For a nice, natural scent you can instead add a few drops of essential oil on wool dryer balls prior to drying. Or better yet, make your own scented linen spray to use on your pillowcase and bedding before falling asleep at night.
Choose the Appropriate Heat Setting
No matter what “detangling” method you use, it’s important to choose the right dryer heat setting and dry time. For most sheet fabrics, you will be best off choosing a low heat tumble dry or permanent press setting. Of course, always check fabric care tags for more specific guidance.
For a regular sheet set (top sheet, fitted sheet, and pillow cases) it will take around 30 minutes to dry completely. Be careful because leaving them in the dryer for too long can cause unwanted shrinking and damage to your sheet fabric – especially for your fitted sheets.
If you can, remove and fold sheets immediately after they finish drying. Doing this will minimize or completely eliminate the chance of wrinkles from setting in before you fold them. Keep reading below for tips on proper sheet storage after they’re dry and folded.
How to Air Dry Bed Sheets
My preferred drying method for bed sheets is line drying! This is especially true on sunny, warm, breezy days. When the weather is agreeable, I find that it takes almost the same amount of time for my sheets to dry outside as it does for them to dry in the dryer.
If you don’t have an outdoor clothesline, consider investing in a low profile retractable clothesline. Once extended, simply drape your sheets over the line and let them dry naturally. You’ll be left with crisp, fresh sheets.
Don’t love that super crisp finish on air dried sheets? Soften them up after air drying by tossing them in your dryer on low heat setting with dryer balls for 5 minutes before folding.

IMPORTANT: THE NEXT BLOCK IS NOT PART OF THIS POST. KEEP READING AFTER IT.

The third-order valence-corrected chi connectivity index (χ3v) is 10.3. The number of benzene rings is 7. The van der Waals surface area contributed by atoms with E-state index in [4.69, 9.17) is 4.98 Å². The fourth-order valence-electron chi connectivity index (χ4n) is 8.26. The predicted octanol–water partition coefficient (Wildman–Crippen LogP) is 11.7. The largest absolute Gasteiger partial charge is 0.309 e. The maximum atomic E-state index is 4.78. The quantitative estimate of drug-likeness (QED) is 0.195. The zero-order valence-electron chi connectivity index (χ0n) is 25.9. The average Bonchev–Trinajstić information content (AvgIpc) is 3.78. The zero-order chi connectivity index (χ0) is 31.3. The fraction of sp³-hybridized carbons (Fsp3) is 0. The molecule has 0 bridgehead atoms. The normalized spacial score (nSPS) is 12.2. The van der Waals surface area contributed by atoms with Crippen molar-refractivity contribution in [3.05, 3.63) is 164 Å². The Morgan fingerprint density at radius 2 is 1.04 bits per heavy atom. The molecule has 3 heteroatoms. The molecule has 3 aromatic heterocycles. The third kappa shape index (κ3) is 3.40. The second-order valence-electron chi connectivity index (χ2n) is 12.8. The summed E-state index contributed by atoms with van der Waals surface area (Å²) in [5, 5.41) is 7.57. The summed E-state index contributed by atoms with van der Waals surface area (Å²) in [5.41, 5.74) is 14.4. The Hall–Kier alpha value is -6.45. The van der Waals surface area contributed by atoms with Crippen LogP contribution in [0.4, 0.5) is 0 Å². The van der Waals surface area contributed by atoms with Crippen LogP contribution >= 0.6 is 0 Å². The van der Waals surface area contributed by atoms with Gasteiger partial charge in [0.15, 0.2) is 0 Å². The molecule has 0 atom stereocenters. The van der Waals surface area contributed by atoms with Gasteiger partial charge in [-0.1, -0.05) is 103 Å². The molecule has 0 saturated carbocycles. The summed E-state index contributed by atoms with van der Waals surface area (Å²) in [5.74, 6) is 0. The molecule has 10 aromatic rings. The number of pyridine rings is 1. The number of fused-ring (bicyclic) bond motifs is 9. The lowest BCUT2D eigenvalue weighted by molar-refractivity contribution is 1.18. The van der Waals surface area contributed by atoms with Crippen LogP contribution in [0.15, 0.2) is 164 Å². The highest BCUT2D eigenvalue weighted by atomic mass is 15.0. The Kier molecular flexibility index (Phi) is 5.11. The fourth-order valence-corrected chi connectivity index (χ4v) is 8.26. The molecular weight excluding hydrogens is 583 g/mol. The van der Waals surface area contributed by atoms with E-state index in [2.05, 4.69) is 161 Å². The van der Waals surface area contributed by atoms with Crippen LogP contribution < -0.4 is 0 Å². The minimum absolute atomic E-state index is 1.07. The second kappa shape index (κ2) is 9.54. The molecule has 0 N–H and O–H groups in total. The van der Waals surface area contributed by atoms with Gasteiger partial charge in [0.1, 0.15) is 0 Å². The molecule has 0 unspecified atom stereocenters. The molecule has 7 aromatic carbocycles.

Ironing Bed Sheets
I personally don’t iron my bed sheets. Instead I like to pull my bed sheets out of the dryer just before they’re completely dry so I can shake them out and fold them by hand for a naturally crisp finish. If the weather is nice I air dry my sheets in the sun where I can shake them out on the line to eliminate wrinkles.
With that said, ironed bed sheets are such a beautiful luxury on a freshly made bed. Few things make you feel like you’re sleeping in an expensive hotel bed like ironed bed sheets.
If you are on team ironed bed sheets, it’s easiest to do your ironing right after you pull them out of the dryer. This is especially true if they’re almost dry but still slightly damp! You will have to pass the iron over wrinkles fewer times and there won’t be any need to add steam to achieve that nice, crisp finish you’re after.
How to Store Dry Sheets
Fold and stack your sheet set then insert the stack inside one of the pillowcases. Containing your sheet set this way keeps all components together so there is less chance of mixing two sets of white sheets in different sizes together.
Purchase or make your own lavender sachet. Store folded sheets with your bundle of dried lavender as a natural moth repellent – not to mention a beautiful scent. Enjoy!
Kait is the founder and editor of A Clean Bee. She is passionate about discovering natural, eco-friendly, and sustainable ways to clean and organize her home. Kait has been featured in online publications such as NBC News, Oprah Magazine, BuzzFeed and PopSugar for her expertise in natural cleaning techniques. She enjoys spending her off-time outside in her garden with her husband and their two small boys.